The Photographers' Gallery's six-storey premises on Ramillies Street has reopened after a full facelift. Original plans for the new site were for a striking, angular structure with giant floor-to-ceiling lightwells grasping for the sky. After a fiscal wake-up call (the budget was cut nearly in half to £9 million), the Irish architects O'Donnell+Tuomey returned with a handsome refit and recladding of an old brick building, plus what amounts to an extravagant loft conversion, adding two whole storeys and just one thin sliver of those firmament-reaching windows. What hasn't been lost is any of the interior space. The upper floors boast two airy new galleries, while a bookshop, print sales room and café have been dug from the ground floor and basement levels. In fact, the climb-down from landmark building to tasteful conversion is no great loss, given the building's move to an unprepossessing corner plot in a back alley south of Oxford Street. The Photographers' Gallery has kept faith in its location, however tricky and inhospitable their new plot on the vaguely insalubrious Ramilies Street might seem. Indeed, the new site maintains the gallery's roots in Soho (just) and will hopefully come to be as embedded here as it was in its former location on Great Newport Street, which, despite its inelegant, warren-like unsuitability for showing great photography, will also live long in the memory.

Time Out says
4 out of 5 stars
Users say
4 out of 5 stars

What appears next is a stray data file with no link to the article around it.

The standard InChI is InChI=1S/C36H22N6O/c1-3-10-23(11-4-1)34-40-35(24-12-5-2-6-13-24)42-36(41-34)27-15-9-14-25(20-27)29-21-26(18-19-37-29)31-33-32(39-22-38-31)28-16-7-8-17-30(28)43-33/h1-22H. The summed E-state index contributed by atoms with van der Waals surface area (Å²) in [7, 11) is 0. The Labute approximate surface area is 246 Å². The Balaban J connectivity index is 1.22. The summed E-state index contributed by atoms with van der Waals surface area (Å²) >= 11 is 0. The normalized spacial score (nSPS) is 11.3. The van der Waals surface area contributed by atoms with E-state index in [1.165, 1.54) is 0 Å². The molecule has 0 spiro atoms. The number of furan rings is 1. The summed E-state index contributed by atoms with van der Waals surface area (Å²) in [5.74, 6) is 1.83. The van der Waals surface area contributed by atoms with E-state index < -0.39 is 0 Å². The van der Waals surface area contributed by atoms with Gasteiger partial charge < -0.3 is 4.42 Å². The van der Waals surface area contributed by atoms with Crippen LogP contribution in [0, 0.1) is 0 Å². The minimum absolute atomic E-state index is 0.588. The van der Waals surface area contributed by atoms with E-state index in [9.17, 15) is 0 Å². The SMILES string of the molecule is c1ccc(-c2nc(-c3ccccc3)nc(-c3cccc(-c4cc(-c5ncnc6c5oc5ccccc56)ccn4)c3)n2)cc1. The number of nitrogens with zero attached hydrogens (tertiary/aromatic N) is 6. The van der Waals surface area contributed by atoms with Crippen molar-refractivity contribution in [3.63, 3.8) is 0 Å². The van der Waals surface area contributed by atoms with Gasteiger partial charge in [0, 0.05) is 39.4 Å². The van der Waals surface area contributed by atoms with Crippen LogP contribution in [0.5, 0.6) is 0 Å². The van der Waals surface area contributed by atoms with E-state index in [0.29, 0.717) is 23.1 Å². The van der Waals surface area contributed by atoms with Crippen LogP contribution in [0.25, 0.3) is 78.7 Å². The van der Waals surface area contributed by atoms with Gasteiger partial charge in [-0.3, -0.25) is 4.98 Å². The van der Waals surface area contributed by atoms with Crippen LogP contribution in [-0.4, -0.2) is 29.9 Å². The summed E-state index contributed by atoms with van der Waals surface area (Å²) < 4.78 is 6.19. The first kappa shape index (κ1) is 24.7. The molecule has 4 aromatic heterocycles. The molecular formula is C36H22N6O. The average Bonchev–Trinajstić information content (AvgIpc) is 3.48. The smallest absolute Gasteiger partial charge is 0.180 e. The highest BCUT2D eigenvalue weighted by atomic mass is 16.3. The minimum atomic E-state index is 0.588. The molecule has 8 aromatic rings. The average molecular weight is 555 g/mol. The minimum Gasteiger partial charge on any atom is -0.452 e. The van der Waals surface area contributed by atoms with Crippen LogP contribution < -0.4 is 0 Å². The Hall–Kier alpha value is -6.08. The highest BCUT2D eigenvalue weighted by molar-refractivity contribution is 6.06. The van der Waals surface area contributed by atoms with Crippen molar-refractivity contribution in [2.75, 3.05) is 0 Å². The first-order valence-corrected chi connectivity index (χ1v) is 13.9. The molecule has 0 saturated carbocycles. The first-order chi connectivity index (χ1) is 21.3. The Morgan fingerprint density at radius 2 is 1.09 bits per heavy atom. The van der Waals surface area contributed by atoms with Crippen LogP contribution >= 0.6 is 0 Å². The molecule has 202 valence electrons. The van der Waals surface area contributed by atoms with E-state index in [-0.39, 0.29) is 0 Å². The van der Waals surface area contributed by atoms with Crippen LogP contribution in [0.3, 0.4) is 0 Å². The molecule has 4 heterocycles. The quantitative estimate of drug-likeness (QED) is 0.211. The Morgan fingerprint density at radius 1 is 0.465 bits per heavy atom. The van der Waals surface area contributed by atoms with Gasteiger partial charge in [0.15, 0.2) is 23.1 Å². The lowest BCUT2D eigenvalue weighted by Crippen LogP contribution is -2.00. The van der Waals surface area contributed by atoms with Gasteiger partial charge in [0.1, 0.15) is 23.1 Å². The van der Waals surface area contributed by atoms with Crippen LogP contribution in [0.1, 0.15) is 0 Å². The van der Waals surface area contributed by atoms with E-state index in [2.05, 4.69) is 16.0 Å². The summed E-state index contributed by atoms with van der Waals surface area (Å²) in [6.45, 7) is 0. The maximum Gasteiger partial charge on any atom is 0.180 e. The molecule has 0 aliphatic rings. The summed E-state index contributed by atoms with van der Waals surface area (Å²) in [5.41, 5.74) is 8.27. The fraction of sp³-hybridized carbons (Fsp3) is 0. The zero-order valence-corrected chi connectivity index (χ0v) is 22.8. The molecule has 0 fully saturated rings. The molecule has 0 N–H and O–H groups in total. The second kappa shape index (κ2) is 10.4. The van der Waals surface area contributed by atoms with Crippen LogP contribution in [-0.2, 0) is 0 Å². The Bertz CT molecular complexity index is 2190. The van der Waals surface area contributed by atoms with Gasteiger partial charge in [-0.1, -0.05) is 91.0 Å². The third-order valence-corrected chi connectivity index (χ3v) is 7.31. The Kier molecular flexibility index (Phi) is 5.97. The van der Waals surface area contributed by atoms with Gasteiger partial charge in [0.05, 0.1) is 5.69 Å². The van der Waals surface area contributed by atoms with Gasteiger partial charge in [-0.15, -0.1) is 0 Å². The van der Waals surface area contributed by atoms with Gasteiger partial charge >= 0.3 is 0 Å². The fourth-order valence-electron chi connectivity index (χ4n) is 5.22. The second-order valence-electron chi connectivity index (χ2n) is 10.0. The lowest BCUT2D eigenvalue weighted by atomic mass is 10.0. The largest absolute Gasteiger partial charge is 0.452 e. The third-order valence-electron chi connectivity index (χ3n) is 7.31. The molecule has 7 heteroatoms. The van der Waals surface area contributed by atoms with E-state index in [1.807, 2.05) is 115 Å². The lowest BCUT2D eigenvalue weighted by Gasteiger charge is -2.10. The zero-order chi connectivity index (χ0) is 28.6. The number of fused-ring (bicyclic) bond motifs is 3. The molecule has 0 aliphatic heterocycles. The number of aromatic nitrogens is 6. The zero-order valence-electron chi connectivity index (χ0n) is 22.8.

Michael Hoppen Gallery
Art

Michael Hoppen Gallery

Michael Hoppen Gallery, set up in 1993, exhibits exclusively fine art photography. The second floor is dedicated to high quality contemporary work from well known photographers such as Daido Moriyama, through rising stars such as Desiree Dolron to edgier, newly discovered talents. Superbly produced artists' books, some published in house, are available to buy from the gallery.  

Atlas Gallery
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Atlas Gallery

Atlas came of age in nineties Hoxton, when the area was still a scruffy, well-kept hipster secret but is now based in the swankier environs of Marylebone. The gallery specialises primarily in classic and modern twentieth-century vintage photography, photojournalism and fashion, in addition to representing contemporary photographers.

Users say
5 out of 5 stars
V&A Photographs Gallery
Art

V&A Photographs Gallery

An early pioneer in collecting and exhibiting photography, the V&A now boasts a permanent gallery dedicated to the medium. The inaugural exhibition charts the history of the photography with a display of beautiful and remarkable images taken between 1839 and the 1960s. Two further spaces are devoted to exploring the work of key photographic figures such as Julia-Margaret Cameron and Henri-Cartier Bresson. Temporary displays, primarily showcasing contemporary photography, will be shown in the V&A’s existing photographs gallery.

More photography galleries in London

Our favourite photos of London

The 40 best photos of London ever taken
Art

The 40 best photos of London ever taken

A collection of our favourite photographs taken of London from 1839 to 2016

London in pictures
Things to do

London in pictures

Beautiful photography of London in all weathers and seasons

Time Out photography competition 2016

The Winners
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The Winners

Runners-up: Wild
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Runners-up: Wild

Runners-up: Beautiful
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Runners-up: Beautiful

Runners-up: On the Move
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Runners-up: On the Move

Runners-up: Weird and Wonderful
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Runners-up: Weird and Wonderful

Runners-up: Real Londoners
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Runners-up: Real Londoners

Runners-up: Delicious
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Runners-up: Delicious

The 40 best photos of London ever
Art

The 40 best photos of London ever

Explore more of the Time Out art world